Home Photography How to Control De-Focus (with a Nikon 105mm f/2 DC)

How to Control De-Focus (with a Nikon 105mm f/2 DC)

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A lens that causes a lot of intrigue is the Nikon 105mm f/2 DC(http://bit.ly/AF105mmDC). What does De-focus Control actually mean? Kai takes a look at Nikon’s …

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39 COMMENTS

  1. I own this lens; and it's amazing. How old is this video if Alamby just came onboard?? It's an awesome awesome lens, it is sharp but makes everything else look like butter. And yes, I come here just to hear Kai say "Bokeh!"

  2. Hi mate, I like your reviews in general but you are totally unfair in this one.You are totally using the lens wrong.Just because you do not understand how it works it doesnt mean its worthless.It is actually one of the best,if not the best, portrait lenses ever made.Reason I got into Nikon actually…First your distance from the subjects is wrong.You can get the best results at least at waist level crop, I use it mostly on face shots…..

  3. So if the "f" half of the rotation looks less favorable than the "r" half, is it safe to assume that the "f" control is better for making things in front of your subject look better when out of focus?

  4. The Problem here is, Kay has NO IDEA how to use this lense. You choose an aperture and this exactly what you have to set on the defocus control ring(when you will use this feature) not more or less. Then you get the best result. This and the 135mm version is one of the sharpest lense which nikon ever build. And the images quality is second to non.

  5. I like these videos, but he kind of missed the point. The F side is only for when there is virtually no background (Like someone holding a flower in front of their face and you focusing on the face) so you should be using R 90% of the time. Also, he didn't show what it does at different apertures; it changes behavior as you go to smaller apertures. He also missed the fact that it's a sharp f/2. BAM. Faster than the professional "super fast" 70-200mm zoom.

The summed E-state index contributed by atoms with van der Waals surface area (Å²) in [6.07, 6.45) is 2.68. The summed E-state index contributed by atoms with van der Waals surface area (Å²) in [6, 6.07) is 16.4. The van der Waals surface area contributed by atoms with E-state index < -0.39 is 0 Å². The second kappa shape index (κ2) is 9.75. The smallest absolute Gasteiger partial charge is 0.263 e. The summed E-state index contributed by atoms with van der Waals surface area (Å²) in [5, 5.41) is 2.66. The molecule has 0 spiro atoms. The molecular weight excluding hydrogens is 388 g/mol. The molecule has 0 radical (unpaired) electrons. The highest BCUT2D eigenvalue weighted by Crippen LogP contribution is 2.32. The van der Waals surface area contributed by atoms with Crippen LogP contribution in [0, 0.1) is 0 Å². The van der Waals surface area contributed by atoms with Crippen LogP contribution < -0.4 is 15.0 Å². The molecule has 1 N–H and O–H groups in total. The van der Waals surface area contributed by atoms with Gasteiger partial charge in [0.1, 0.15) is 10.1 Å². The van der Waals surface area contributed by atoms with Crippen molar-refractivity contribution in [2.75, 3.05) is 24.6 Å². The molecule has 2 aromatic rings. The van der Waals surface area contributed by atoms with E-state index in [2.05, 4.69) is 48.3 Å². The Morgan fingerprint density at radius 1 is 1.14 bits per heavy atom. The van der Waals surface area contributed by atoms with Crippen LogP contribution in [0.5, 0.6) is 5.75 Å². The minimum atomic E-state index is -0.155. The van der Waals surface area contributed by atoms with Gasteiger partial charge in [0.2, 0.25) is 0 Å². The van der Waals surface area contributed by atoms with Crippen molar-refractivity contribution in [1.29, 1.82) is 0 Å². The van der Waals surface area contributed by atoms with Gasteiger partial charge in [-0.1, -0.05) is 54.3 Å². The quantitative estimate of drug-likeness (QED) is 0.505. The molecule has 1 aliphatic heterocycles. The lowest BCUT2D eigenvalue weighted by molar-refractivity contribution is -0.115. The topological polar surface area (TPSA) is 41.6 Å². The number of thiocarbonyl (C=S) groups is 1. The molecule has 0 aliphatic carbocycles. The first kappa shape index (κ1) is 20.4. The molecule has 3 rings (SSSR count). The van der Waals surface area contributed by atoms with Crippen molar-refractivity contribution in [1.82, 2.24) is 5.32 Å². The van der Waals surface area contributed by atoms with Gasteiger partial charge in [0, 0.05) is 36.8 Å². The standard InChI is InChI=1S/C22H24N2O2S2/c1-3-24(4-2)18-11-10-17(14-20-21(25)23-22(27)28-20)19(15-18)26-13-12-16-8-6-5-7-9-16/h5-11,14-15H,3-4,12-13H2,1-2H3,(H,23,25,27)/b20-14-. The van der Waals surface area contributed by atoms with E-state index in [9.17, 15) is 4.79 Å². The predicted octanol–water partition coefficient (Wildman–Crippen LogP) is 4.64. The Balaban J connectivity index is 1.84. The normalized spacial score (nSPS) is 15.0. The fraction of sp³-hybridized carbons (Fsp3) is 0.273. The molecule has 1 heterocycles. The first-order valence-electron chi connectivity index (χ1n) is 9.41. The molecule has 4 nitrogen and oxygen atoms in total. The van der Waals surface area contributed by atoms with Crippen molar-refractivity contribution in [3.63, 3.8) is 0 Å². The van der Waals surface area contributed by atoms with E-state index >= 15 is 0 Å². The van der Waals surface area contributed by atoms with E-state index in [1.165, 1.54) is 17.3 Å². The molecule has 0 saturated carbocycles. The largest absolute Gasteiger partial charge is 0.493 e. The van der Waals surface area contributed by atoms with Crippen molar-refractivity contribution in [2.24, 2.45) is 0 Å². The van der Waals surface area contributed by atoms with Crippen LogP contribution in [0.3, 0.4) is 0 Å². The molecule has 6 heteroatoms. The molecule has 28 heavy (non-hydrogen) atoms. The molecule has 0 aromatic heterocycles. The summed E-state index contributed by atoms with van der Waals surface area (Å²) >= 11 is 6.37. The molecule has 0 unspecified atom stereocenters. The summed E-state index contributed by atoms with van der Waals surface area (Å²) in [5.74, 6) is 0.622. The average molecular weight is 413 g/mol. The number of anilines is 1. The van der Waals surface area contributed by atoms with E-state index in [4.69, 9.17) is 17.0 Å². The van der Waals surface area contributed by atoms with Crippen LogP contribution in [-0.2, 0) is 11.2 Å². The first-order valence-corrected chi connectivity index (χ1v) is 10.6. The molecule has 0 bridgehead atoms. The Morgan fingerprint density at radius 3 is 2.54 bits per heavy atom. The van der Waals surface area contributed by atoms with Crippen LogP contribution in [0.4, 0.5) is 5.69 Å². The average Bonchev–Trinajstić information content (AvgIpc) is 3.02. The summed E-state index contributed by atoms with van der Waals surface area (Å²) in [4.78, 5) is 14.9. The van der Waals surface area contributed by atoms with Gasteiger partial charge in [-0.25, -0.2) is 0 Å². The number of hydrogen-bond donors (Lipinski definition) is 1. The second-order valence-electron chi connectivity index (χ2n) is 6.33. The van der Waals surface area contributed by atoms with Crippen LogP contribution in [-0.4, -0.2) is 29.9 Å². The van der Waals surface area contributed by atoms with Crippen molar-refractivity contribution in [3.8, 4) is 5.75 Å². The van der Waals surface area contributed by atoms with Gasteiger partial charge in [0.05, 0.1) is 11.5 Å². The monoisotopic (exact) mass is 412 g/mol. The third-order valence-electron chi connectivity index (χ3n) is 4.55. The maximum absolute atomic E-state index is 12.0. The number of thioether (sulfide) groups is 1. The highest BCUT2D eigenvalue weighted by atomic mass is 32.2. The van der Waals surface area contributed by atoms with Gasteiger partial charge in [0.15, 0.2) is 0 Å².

I don't blame him, though, it's just a really complex lens that is very subtle and subjective. It's the most sensitive lens I have in terms of focus accuracy, and if you miss (as is easy because the AF is slow as he mentioned) then you're going to have a bad day. 

    for anyone wanting to use this, Set aperture f/4 and DC F4. That's the sweetspot for outdoor portraits. 

  6. hey man. im a brit living in HK too. lol….alot of weirdos eh? thing is with this lens….you need to get closer. im talking actors headshots kind of closer. i used to take headshots for actors and i tried this lens. its awesome…but you cant see its effect at such a distance. get super close to the subject.

  7. I love watching the digital rev videos. I think on this occasion though, you didn't explain how to use DC properly… The beauty of this lens is that you can set the aperture for optimum sharpness AND have an incredibly blurred background e.g. if you are a street portrait shooter (in good light), you would set the aperture to F/5.6 and set the DC to 5.6 (R). The result is that you will have incredibly sharp images (for the in focus parts) and still maintain that creamy bokeh (for the out of focus parts). in order to get good bokeh in other lenses, you need to have the camera wide open, which generally means the lens is a little soft… With DC, you get the best of both worlds!
    Hope that helps…

  8. I normally find your reviews very helpful, but in this one, the lens offers benefits that are not demonstrated..  
    Suggestion for demonstrating use of Nikon DC portrait lenses:
    a. Shoot portraits half body or less, with background some distance away.
    b. Be wary of the rules for using the DC ring (that is, use the DC ring only up to the actual aperture that you are shooting at)..
    c. Also experiment with fstops that don't traditionally produce blurred background to see what effect the DC has. For example, can you use it at f/8 to create more of a blurred background than one would normally see at f/8.

    As things stand the video is misleading because the lens was not used in a manner that demonstrates it benefits.

    There are other commentators making a similar point on this video, offering a bit less detail.

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